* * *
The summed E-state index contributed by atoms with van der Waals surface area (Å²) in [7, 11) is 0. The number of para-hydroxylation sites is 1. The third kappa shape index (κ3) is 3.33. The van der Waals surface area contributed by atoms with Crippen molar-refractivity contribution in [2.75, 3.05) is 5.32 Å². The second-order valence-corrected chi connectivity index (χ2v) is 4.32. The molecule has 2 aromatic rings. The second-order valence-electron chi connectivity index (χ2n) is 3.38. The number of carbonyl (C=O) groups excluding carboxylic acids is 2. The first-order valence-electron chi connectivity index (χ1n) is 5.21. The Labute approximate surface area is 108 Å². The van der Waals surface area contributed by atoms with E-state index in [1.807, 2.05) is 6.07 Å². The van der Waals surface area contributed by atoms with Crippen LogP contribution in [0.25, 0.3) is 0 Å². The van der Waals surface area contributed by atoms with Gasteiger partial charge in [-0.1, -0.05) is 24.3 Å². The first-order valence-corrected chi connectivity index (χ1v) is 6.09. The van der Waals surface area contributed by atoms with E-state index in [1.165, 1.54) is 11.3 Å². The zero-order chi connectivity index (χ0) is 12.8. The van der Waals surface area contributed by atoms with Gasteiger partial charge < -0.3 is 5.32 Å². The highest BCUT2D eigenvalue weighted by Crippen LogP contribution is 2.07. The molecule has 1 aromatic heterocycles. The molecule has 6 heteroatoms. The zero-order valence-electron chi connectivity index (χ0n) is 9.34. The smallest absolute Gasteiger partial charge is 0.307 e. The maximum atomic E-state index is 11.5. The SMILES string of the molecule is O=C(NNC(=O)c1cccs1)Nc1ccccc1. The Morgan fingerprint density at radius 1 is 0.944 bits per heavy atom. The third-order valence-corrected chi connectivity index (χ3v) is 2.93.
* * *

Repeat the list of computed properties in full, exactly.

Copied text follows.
The summed E-state index contributed by atoms with van der Waals surface area (Å²) in [7, 11) is 0. The number of para-hydroxylation sites is 1. The third kappa shape index (κ3) is 3.33. The van der Waals surface area contributed by atoms with Crippen molar-refractivity contribution in [2.75, 3.05) is 5.32 Å². The second-order valence-corrected chi connectivity index (χ2v) is 4.32. The molecule has 2 aromatic rings. The second-order valence-electron chi connectivity index (χ2n) is 3.38. The number of carbonyl (C=O) groups excluding carboxylic acids is 2. The first-order valence-electron chi connectivity index (χ1n) is 5.21. The Labute approximate surface area is 108 Å². The van der Waals surface area contributed by atoms with E-state index in [1.807, 2.05) is 6.07 Å². The van der Waals surface area contributed by atoms with Crippen LogP contribution in [0.25, 0.3) is 0 Å². The van der Waals surface area contributed by atoms with Gasteiger partial charge in [-0.1, -0.05) is 24.3 Å². The first-order valence-corrected chi connectivity index (χ1v) is 6.09. The van der Waals surface area contributed by atoms with E-state index in [1.165, 1.54) is 11.3 Å². The zero-order chi connectivity index (χ0) is 12.8. The van der Waals surface area contributed by atoms with Gasteiger partial charge < -0.3 is 5.32 Å². The highest BCUT2D eigenvalue weighted by Crippen LogP contribution is 2.07. The molecule has 1 aromatic heterocycles. The molecule has 6 heteroatoms. The zero-order valence-electron chi connectivity index (χ0n) is 9.34. The smallest absolute Gasteiger partial charge is 0.307 e. The maximum atomic E-state index is 11.5. The SMILES string of the molecule is O=C(NNC(=O)c1cccs1)Nc1ccccc1. The Morgan fingerprint density at radius 1 is 0.944 bits per heavy atom. The third-order valence-corrected chi connectivity index (χ3v) is 2.93.